California began auctioning permits Wednesday for greenhouse-gas emissions, launching one of the world’s most ambitious efforts to cut heat-trapping gases from industrial sources.
The California Air Resources Board said it began selling the pollution “allowances” in a closed, online auction expected to create the world’s second-largest marketplace for carbon emissions.
Under the program, the state sets a limit, or cap, on emissions from individual polluters. Businesses are required to either cut emissions to cap levels or buy allowances through the auction from other companies for each extra ton of pollution discharged annually.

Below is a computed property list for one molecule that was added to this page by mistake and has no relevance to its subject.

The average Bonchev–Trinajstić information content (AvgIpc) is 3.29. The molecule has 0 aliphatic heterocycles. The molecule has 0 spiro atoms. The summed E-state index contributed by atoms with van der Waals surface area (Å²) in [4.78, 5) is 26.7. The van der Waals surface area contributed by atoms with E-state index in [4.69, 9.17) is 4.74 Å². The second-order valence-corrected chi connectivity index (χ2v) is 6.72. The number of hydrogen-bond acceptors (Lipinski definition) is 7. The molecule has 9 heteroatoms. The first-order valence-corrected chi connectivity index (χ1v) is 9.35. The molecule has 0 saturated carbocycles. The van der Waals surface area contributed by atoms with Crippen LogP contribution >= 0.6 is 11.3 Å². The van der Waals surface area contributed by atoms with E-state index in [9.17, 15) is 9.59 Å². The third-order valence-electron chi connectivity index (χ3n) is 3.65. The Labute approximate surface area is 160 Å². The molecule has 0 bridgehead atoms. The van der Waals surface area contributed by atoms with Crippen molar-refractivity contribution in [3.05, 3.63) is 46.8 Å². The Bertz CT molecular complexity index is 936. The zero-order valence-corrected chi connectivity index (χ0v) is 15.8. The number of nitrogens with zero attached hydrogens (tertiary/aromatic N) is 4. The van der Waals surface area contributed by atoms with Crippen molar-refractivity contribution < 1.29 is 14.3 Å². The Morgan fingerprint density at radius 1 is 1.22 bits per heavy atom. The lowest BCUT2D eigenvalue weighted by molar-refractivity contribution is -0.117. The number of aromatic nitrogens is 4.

The board said the results of the auction — what price is paid for a ton of carbon, and how many companies participated — would be released Monday.
The cap-and-trade plan is a central piece of AB32, the state’s landmark 2006 global-warming regulations.
The auction was being closely watched nationally.